Musical theater in the US

bicker

DTVUSA Member
#2
Gosh... some context would be nice. :becky:

Around here, the North Shore Music Theater just went belly-up after over 50 years. What it was offering wasn't bad -- we were subscribers there for over five years. Rather, they were offering something that simply cost far more to provide than it was worth to the public-at-large. Such things, if they are deemed to represent cultural resources, are good candidates for public funding, I suppose, if you're inclined that way, but our society is simply not inclined that way these days, especially in the sharpest economic downturn in almost all of our lifetimes.

A lot of subscribers lost a lot of money in this failure, actually: Before they went under, they implored subscribers to resubscribe early so that they could pay the bills and keep the place open long enough to get more financial support. I don't remember the numbers exactly but I believe over ten thousand subscribers are now out millions of dollars. (The theater was a not-for-profit, and its assets are worth less than its liabilities, but a lot. There is no money for subscribers to attach or recover.)

We got out early, so we didn't lose anything. I'd like to say I was clairvoyant and saw the writing on the wall, but we actually haven't subscribed for a few years. Again, as I mentioned earlier, it wasn't that the theater was offering something bad -- it was a fantastic regional musical theater. From our standpoint, we found other entertainment options we preferred more, mostly recorded music and television. This is a matter of personal preference that manifested... but the point is that many people have moved in that direction. The number of people who find live theater more valuable than the alternative is decreasing, and if we're any indication, it isn't a matter of more people not knowing what live theater offers, but rather is a matter that we simply don't think what live theater offers is worth what it costs to provide it, even at a break-even level (which, as a not-for-profit, is all NSMT was going for) much less at a profitable level.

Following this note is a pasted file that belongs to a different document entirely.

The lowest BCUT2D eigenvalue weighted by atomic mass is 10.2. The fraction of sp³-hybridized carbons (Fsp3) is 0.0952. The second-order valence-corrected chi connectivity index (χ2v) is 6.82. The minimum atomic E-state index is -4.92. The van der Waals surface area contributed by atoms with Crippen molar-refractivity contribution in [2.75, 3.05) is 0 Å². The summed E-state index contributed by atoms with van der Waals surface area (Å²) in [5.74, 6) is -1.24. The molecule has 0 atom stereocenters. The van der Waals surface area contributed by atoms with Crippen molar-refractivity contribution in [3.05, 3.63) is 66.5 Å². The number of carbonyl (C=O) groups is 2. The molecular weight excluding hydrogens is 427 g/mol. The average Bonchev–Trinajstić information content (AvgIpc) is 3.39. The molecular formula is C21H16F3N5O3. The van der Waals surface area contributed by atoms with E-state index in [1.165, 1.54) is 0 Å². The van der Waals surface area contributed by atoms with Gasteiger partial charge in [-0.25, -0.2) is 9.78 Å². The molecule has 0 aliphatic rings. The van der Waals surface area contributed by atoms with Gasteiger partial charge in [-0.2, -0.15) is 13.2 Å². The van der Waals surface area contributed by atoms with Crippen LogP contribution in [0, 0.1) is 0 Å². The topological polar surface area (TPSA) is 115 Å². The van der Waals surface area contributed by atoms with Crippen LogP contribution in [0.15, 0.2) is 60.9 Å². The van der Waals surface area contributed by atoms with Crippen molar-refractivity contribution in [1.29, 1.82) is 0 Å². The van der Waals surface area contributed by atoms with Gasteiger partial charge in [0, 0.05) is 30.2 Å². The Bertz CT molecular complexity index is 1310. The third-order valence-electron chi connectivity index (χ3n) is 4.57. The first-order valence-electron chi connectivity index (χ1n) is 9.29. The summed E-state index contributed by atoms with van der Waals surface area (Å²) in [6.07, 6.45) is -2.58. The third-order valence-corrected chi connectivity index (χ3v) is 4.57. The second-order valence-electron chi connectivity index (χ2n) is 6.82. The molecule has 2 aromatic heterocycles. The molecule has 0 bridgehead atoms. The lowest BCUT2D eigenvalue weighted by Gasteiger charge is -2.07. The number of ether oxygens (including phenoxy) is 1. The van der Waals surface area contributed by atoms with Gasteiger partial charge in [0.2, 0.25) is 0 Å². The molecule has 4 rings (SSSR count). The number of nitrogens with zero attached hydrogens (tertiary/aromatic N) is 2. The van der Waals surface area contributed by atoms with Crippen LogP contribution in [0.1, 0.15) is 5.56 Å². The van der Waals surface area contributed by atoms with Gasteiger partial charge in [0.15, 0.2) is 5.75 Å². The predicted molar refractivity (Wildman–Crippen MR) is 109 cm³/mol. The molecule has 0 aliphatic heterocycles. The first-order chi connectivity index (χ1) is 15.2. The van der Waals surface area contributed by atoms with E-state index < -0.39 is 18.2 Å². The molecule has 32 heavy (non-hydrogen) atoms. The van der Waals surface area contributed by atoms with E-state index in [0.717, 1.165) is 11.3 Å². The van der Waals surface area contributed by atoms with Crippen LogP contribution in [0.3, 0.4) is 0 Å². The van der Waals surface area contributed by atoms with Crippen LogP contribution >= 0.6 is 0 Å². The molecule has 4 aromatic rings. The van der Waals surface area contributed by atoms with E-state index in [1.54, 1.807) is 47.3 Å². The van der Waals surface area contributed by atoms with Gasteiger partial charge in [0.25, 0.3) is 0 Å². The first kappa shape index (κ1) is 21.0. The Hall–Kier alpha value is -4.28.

#3
lol, weird post by the new guy.

A lot of subscribers lost a lot of money in this failure, actually: Before they went under, they implored subscribers to resubscribe early so that they could pay the bills and keep the place open long enough to get more financial support. I don't remember the numbers exactly but I believe over ten thousand subscribers are now out millions of dollars. (The theater was a not-for-profit, and its assets are worth less than its liabilities, but a lot. There is no money for subscribers to attach or recover.)
Seems downright criminal. Was anybody ever prosecuted that ran the operation?
 

bicker

DTVUSA Member
#4
Nobody did anything wrong. Not even a little.

These are tough times. Sometimes things fail, and unsecured creditors (which is what ticket-holders are) lose money. That's reality. It sucks but that's life.
 
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